The foregoing type of spring brake actuator is complicated, difficult to produce and service, and suffer from a number of inherent problems. For example, in order to generate the very high brake application force needed to ensure full brake application in parking or emergency situations, the brake actuator spring must be powerful. As a result, brake actuator springs are large, heavy and store potentially dangerous amounts of energy when compressed. This requires that the spring brake housing to be heavily built, with relatively thick housing walls and high strength materials, to provide reliable containment of the spring and to provide an adequate foundation to absorb the reaction force of the spring as it presses against the rear end of the housing. This need is particularly acute in the case of prior art actuators, where the housing is continuously subjected to very high loads imposed by the actuator spring, and the housing must be designed to reliably withstand these loads during years of continuous exposure to harsh operating conditions. Ultimately, the need for such heavy housing construction undesirably increases the weight, size and cost of the actuator components. Another problem with prior art spring-type brake actuators is the potential for injury or property damage if the brake actuator spring is not properly handled during both actuator manufacture and servicing. The typical spring brake actuator is constructed with a rear portion being detachable from the front portion of the actuator. However, because this rear portion is often the sole component retaining the brake actuator spring, great care must be taken to ensure the spring remains captured or “caged” if the rear portion is to be removed, lest the spring or the rear portion of the actuator be accelerated in an uncontrolled manner away from the housing as it is being disassembled for service. Similar concerns exist during manufacture, where the springs must be carefully controlled during actuator assembly to prevent their inadvertent escape.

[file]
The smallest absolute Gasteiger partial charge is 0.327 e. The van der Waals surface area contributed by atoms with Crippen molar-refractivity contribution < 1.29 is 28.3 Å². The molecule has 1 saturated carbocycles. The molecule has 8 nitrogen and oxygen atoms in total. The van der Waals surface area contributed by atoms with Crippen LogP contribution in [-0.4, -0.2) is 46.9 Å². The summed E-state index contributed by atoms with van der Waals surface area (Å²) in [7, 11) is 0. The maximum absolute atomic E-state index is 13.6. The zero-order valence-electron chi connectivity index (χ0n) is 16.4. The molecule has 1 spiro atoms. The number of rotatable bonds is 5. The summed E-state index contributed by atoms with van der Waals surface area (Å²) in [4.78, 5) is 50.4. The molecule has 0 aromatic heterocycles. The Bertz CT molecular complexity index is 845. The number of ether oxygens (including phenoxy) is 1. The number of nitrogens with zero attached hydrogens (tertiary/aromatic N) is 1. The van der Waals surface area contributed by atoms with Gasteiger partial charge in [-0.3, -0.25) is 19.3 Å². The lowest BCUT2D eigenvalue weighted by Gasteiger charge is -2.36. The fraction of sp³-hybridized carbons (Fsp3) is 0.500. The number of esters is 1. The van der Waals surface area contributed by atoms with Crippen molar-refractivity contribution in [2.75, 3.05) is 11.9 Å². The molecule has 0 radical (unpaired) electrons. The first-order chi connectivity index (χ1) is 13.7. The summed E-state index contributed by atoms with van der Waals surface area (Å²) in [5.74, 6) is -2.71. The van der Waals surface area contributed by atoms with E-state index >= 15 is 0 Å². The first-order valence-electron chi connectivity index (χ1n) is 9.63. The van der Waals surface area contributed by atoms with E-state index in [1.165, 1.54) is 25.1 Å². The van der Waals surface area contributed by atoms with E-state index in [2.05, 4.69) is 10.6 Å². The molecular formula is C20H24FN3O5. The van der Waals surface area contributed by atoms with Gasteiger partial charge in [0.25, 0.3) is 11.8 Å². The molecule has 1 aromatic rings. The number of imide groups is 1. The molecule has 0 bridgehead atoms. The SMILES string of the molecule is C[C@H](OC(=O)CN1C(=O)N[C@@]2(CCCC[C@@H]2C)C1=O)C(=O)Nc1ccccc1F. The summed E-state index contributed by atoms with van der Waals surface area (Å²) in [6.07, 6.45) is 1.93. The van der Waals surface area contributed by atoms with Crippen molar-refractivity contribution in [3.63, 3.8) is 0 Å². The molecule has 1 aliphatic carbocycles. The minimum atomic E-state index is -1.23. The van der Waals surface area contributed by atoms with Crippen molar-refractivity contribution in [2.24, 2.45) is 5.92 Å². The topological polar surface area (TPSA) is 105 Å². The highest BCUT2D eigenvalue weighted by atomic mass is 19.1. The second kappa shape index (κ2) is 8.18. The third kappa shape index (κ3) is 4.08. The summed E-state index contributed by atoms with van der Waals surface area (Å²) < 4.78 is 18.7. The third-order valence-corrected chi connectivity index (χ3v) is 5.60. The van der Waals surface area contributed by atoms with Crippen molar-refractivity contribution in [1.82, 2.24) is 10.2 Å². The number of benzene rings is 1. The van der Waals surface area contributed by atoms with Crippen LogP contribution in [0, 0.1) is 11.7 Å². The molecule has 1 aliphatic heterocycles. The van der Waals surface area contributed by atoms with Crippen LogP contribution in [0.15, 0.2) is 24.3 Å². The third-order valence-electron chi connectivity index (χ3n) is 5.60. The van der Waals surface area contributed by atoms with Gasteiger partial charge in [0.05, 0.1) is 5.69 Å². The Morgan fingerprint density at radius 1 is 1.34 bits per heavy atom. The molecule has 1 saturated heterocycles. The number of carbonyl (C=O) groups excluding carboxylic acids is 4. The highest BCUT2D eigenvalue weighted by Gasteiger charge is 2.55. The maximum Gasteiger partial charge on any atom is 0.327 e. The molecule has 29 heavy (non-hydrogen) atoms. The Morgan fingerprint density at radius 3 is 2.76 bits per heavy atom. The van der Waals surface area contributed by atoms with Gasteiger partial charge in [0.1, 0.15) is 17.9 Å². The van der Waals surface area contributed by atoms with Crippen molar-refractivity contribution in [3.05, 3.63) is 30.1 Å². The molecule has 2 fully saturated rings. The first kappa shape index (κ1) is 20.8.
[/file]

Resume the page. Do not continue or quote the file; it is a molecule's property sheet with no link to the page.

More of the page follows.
In view of the problems with these type of prior art spring-type brake actuators, an improved actuator has been developed which is safer, lighter, simpler, more reliable, less costly and/or safer to assemble and service. This spring brake actuator, the subject of U.S. patent application Ser. No. 11/012,313 (the disclosure of which is incorporated herein by reference in its totality), eliminates the need for heavy housing structures and extra brake actuator spring capture features by substantially rearranging the primary components of a spring brake actuator. As shown in
A disadvantage of prior spring brake actuators is top portion of the rear chamber typically does not possess a great deal of inherent strength against being pulled inward (i.e., toward the service brake actuator) due to the relatively thin section of the rear chamber cover near its center. This can becomes a particular problem when the rear chamber cover is used to provide a base for drawing the service brake actuator outward in order to compress the power spring, either because the cover is too thin to form a sufficient number of threads for a threaded rod to engage without thread shearing, or in the case of a withdrawal rod which rests against an outside surface of the rear chamber, the chamber end is too thin to prevent chamber collapse as the power spring is compressed.